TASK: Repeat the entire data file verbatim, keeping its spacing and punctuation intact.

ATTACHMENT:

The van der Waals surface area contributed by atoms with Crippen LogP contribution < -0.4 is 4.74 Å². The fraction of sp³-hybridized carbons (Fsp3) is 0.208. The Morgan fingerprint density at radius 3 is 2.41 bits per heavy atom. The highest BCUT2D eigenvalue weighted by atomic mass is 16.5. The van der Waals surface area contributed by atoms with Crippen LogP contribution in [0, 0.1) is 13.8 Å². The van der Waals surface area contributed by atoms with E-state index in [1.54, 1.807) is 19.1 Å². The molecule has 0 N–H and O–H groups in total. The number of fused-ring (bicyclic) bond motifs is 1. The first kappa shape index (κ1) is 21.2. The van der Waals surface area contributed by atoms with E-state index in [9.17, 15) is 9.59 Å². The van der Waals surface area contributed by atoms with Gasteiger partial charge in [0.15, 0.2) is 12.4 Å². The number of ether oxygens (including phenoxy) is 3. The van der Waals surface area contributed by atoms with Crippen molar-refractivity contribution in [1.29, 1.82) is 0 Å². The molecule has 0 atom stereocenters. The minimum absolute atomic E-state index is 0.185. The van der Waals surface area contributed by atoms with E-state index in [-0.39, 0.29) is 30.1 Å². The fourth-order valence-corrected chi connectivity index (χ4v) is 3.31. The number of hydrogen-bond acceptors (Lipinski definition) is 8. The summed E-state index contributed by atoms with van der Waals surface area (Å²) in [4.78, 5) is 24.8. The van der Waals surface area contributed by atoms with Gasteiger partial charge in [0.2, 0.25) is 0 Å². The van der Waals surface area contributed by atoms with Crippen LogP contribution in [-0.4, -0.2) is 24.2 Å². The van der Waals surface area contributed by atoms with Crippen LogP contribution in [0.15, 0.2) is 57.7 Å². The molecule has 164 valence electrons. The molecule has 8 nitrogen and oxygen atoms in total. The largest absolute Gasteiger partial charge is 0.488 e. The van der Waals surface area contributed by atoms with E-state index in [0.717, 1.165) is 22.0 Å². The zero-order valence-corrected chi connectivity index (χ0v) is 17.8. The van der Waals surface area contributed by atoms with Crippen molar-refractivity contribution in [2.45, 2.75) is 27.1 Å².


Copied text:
The van der Waals surface area contributed by atoms with Crippen LogP contribution < -0.4 is 4.74 Å². The fraction of sp³-hybridized carbons (Fsp3) is 0.208. The Morgan fingerprint density at radius 3 is 2.41 bits per heavy atom. The highest BCUT2D eigenvalue weighted by atomic mass is 16.5. The van der Waals surface area contributed by atoms with Crippen LogP contribution in [0, 0.1) is 13.8 Å². The van der Waals surface area contributed by atoms with E-state index in [1.54, 1.807) is 19.1 Å². The molecule has 0 N–H and O–H groups in total. The number of fused-ring (bicyclic) bond motifs is 1. The first kappa shape index (κ1) is 21.2. The van der Waals surface area contributed by atoms with E-state index in [9.17, 15) is 9.59 Å². The van der Waals surface area contributed by atoms with Gasteiger partial charge in [0.15, 0.2) is 12.4 Å². The number of ether oxygens (including phenoxy) is 3. The van der Waals surface area contributed by atoms with Crippen molar-refractivity contribution in [1.29, 1.82) is 0 Å². The molecule has 0 atom stereocenters. The minimum absolute atomic E-state index is 0.185. The van der Waals surface area contributed by atoms with E-state index in [-0.39, 0.29) is 30.1 Å². The fourth-order valence-corrected chi connectivity index (χ4v) is 3.31. The number of hydrogen-bond acceptors (Lipinski definition) is 8. The summed E-state index contributed by atoms with van der Waals surface area (Å²) in [4.78, 5) is 24.8. The van der Waals surface area contributed by atoms with Gasteiger partial charge in [0.2, 0.25) is 0 Å². The van der Waals surface area contributed by atoms with Crippen LogP contribution in [-0.4, -0.2) is 24.2 Å². The van der Waals surface area contributed by atoms with Crippen LogP contribution in [0.15, 0.2) is 57.7 Å². The molecule has 164 valence electrons. The molecule has 8 nitrogen and oxygen atoms in total. The largest absolute Gasteiger partial charge is 0.488 e. The van der Waals surface area contributed by atoms with E-state index in [0.717, 1.165) is 22.0 Å². The zero-order valence-corrected chi connectivity index (χ0v) is 17.8. The van der Waals surface area contributed by atoms with Crippen molar-refractivity contribution in [2.45, 2.75) is 27.1 Å².